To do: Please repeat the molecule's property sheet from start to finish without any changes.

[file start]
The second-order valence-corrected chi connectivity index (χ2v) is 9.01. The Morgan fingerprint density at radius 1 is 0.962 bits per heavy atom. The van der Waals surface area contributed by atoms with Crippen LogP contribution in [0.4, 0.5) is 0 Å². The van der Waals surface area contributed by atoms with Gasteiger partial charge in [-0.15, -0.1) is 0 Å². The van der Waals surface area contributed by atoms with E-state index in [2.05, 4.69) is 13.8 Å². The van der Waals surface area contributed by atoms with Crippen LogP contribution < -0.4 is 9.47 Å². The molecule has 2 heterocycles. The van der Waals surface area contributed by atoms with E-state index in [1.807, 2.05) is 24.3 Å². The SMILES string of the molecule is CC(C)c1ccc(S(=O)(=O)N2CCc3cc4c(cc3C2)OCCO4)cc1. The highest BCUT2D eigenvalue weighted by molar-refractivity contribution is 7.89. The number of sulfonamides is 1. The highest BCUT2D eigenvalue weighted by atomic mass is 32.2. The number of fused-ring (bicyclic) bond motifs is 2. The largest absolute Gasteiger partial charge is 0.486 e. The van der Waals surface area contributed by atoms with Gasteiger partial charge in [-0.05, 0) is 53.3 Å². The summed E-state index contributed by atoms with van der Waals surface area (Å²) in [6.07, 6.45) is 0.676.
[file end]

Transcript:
The second-order valence-corrected chi connectivity index (χ2v) is 9.01. The Morgan fingerprint density at radius 1 is 0.962 bits per heavy atom. The van der Waals surface area contributed by atoms with Crippen LogP contribution in [0.4, 0.5) is 0 Å². The van der Waals surface area contributed by atoms with Gasteiger partial charge in [-0.15, -0.1) is 0 Å². The van der Waals surface area contributed by atoms with E-state index in [2.05, 4.69) is 13.8 Å². The van der Waals surface area contributed by atoms with Crippen LogP contribution < -0.4 is 9.47 Å². The molecule has 2 heterocycles. The van der Waals surface area contributed by atoms with E-state index in [1.807, 2.05) is 24.3 Å². The SMILES string of the molecule is CC(C)c1ccc(S(=O)(=O)N2CCc3cc4c(cc3C2)OCCO4)cc1. The highest BCUT2D eigenvalue weighted by molar-refractivity contribution is 7.89. The number of sulfonamides is 1. The highest BCUT2D eigenvalue weighted by atomic mass is 32.2. The number of fused-ring (bicyclic) bond motifs is 2. The largest absolute Gasteiger partial charge is 0.486 e. The van der Waals surface area contributed by atoms with Gasteiger partial charge in [-0.05, 0) is 53.3 Å². The summed E-state index contributed by atoms with van der Waals surface area (Å²) in [6.07, 6.45) is 0.676.